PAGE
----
SALT LAKE CITY (ABC4) — The date was August 11, 1999, when Salt Lake City saw the unthinkable for our state — a devastating tornado that swept through the city, transforming virtually everything in its path.

Many Utahns will remember those events from 24 years ago this week and can likely recall where they were when the F2 tornado made landfall.

This tornado’s wreckage was big news around the world, with everyone from Canada to Kansas sharing the event.

In the words of ABC4 News Anchor Randall Carlisle on that fateful day: “Tornadoes aren’t supposed to touch down in Utah… But one did.”

It all started with golf-ball-sized hail dropping on surrounding cities of Salt Lake County and a dark funnel formed during the early afternoon. And in what seemed like an instant, winds became violent as a tornado moving over 113 mph touched down in Salt Lake City.

911 calls began flooding in from city residents while building debris and glass was violently hurled through the sky. The tornado swept through downtown Salt Lake City — destroying structures, power lines, and even toppling a crane hanging over the LDS Conference Center.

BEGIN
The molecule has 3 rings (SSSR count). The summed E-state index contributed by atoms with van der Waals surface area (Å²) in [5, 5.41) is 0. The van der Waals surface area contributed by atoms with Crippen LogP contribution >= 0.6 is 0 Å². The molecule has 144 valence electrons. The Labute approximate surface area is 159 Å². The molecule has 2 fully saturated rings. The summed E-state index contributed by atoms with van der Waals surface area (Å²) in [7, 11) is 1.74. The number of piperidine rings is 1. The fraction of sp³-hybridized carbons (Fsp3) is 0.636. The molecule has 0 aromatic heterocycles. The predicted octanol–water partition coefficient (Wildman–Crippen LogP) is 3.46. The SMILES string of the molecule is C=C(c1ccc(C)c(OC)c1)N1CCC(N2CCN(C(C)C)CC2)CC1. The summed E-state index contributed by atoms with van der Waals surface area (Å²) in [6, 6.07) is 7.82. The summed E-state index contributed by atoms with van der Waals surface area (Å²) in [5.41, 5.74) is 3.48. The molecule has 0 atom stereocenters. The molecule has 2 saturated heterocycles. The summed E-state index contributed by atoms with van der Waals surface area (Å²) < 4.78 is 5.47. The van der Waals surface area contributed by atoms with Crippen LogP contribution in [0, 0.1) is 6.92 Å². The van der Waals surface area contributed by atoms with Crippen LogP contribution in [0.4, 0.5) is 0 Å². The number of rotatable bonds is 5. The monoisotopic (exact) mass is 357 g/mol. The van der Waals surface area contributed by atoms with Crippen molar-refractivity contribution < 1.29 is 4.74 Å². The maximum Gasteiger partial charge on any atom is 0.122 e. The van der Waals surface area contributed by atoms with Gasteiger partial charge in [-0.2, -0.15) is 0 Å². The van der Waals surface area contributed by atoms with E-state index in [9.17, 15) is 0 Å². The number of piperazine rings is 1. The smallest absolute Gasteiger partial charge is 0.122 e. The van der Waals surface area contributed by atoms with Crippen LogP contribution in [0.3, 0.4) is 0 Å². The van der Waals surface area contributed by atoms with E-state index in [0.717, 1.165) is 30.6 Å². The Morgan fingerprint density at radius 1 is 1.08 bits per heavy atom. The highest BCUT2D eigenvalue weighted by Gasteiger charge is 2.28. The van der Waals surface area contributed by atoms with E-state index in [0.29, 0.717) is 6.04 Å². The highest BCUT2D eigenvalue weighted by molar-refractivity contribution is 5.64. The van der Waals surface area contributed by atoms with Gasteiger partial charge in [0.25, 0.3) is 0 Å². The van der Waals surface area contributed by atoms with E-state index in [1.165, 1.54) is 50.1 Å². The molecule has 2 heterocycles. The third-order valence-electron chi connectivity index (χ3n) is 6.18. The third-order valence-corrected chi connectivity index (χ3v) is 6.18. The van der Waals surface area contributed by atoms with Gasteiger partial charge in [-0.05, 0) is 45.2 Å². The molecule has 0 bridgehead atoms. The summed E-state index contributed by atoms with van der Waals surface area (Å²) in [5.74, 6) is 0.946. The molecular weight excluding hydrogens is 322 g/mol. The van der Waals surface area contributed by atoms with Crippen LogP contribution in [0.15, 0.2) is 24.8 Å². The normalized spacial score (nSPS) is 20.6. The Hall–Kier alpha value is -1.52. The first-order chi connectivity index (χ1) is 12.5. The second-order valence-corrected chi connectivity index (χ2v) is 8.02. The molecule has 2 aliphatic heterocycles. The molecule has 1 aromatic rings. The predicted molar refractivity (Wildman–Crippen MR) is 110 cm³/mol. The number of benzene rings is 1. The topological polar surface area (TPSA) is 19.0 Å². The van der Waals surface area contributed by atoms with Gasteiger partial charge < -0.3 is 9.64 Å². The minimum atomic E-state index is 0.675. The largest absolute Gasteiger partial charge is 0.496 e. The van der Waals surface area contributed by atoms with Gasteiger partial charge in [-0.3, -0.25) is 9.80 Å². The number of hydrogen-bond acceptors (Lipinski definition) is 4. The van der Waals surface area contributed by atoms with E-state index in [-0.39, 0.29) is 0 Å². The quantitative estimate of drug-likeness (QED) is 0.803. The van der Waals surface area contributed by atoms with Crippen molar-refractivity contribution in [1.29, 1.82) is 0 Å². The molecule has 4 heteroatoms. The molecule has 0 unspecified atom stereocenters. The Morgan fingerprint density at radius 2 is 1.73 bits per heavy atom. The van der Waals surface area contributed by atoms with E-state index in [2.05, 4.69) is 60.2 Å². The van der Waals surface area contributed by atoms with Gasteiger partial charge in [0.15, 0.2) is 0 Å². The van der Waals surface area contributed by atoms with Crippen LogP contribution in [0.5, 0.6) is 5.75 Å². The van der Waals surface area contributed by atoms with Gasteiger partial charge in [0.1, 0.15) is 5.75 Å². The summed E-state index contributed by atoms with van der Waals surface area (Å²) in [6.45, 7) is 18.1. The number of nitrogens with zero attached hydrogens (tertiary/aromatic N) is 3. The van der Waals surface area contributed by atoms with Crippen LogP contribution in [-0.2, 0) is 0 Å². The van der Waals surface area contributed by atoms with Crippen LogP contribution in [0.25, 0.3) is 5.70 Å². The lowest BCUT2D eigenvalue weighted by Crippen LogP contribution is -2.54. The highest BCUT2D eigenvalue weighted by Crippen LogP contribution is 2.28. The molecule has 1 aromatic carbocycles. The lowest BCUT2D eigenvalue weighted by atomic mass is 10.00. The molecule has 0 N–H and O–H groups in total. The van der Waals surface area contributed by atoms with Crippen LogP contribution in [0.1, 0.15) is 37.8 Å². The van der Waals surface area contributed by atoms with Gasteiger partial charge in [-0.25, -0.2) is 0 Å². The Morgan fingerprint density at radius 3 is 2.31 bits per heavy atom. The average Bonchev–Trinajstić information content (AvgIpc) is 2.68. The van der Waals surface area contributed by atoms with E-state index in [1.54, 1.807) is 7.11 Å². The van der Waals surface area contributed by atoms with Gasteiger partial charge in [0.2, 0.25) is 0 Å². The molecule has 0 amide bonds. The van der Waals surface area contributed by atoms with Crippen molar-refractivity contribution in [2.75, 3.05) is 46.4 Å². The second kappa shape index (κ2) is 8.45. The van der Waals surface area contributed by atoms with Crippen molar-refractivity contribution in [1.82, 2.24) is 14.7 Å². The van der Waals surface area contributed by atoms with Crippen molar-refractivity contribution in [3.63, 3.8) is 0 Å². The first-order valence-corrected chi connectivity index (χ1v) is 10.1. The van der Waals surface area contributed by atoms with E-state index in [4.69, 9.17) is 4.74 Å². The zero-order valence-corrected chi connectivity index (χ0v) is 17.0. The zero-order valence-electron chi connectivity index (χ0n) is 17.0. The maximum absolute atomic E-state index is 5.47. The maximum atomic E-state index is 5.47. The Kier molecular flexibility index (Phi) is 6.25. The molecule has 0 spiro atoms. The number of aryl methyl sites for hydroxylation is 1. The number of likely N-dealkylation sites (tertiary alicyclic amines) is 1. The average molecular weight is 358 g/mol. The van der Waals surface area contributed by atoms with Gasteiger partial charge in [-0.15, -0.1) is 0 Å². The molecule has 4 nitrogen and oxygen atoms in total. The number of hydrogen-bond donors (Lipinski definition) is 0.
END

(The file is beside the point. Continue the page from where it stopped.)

With the whole city seeing the havoc firsthand, the grounds at the Utah State Capitol and neighboring Avenues experienced the worst of the devastation.

In just 10 minutes, the city had reportedly lost 300 to 500 trees being ripped from their roots, and buildings like the Delta Center and Wyndham Hotel were left in ruins.

Overall, the tornado had caused over $150 million in damages, with residents returning to pick up the pieces. President Clinton and the federal government declared the city a disaster area — bringing with it much-needed funds to help crews and community volunteers in their cleanup efforts.

“The sun is shining and we’re alive,” says one resident interviewed after the dust cleared. “We can start from there.”